In 2012, Red Bull attempted to bring its slogan “Red Bull Gives You Wings” to life. An estimated eight million people watched live on YouTube as skydiver Felix Baumgartner became the first person to break the sound barrier in free fall, jumping 39 kilometres to earth from a stratospheric balloon as the culmination of Red Bull Stratos, a seven-year brand-sponsored project.
The Stratos campaign sent Red Bull’s social media metrics sky-high. According to company stats, the event generated approximately 60 million interactions across all social media channels, and inspired almost one percent of all tweets sent on the day of the jump. And there were indications of a longer-lasting impact: Social media discussions about “drinking or needing” Red Bull were up seven percent three months after the campaign ended.
But all that buzz didn’t come cheap. Media estimates of Stratos’ cost have run in excess of US$50 million. And although the project is generally considered a big win for Red Bull, the standard methods companies use to measure ROI provide no direct way to trace how online chatter converted to real-world revenue. It is one thing to share or click a link from Twitter or Facebook, quite another to walk into a shop and buy a product. The familiar marketing attribution problem – identifying a set of user actions that contribute in some manner to a desired outcome such as a purchase – is getting even more complex in the digital world. The most common method for attribution, the so-called “last click”, grants full credit to the customer interaction immediately preceding the outcome, an easy but wholly inaccurate practice.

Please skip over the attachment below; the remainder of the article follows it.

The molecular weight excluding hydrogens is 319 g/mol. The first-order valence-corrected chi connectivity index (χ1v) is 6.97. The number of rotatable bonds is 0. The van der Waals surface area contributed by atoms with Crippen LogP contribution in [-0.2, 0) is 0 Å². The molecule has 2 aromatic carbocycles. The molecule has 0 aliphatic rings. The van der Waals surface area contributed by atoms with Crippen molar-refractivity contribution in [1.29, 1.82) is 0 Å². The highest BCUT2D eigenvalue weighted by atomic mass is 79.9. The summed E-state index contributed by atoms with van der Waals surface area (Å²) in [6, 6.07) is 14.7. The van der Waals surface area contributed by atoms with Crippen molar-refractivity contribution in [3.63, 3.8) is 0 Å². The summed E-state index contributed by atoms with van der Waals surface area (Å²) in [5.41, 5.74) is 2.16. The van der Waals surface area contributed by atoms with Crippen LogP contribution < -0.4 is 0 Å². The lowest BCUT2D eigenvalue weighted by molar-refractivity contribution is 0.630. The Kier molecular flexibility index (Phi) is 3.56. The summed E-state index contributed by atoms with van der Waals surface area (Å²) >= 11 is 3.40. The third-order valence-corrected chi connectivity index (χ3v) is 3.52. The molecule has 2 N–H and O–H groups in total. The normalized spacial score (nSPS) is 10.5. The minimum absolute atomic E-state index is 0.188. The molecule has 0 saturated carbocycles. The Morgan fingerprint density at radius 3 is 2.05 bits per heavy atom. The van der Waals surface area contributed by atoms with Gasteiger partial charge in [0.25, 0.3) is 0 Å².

It’s time we started treating social media like any other marketing channel by assessing its impact in terms of genuine brand engagement and revenue, rather than solely relying on more ambiguous stats such as clicks and likes.
My thoughts on this matter echo those of my colleague David Dubois, who recently wrote on INSEAD Knowledge, “What businesses need to do when measuring ROI is take into account both the positional and relational to reflect social media’s true added value.” Luckily, in the last few years social media listening tools have become available, giving companies a thorough overview of not only how many fans and followers they have online but also the range of reactions to brands on social networks.
These tools make it easy for companies to get a quantitative estimate of how social media users feel about their brand (and its competitors). In the industry, this metric is widely referred to as “sentiment”, and is calculated in its simplest form by assigning emotional values to the words used in brand-related social media posts. (E.g., the word “good” would indicate positive sentiment; “awesome” would register as strongly positive). This is not an exact science, to be sure, but it has been known to produce broadly accurate and actionable assessments.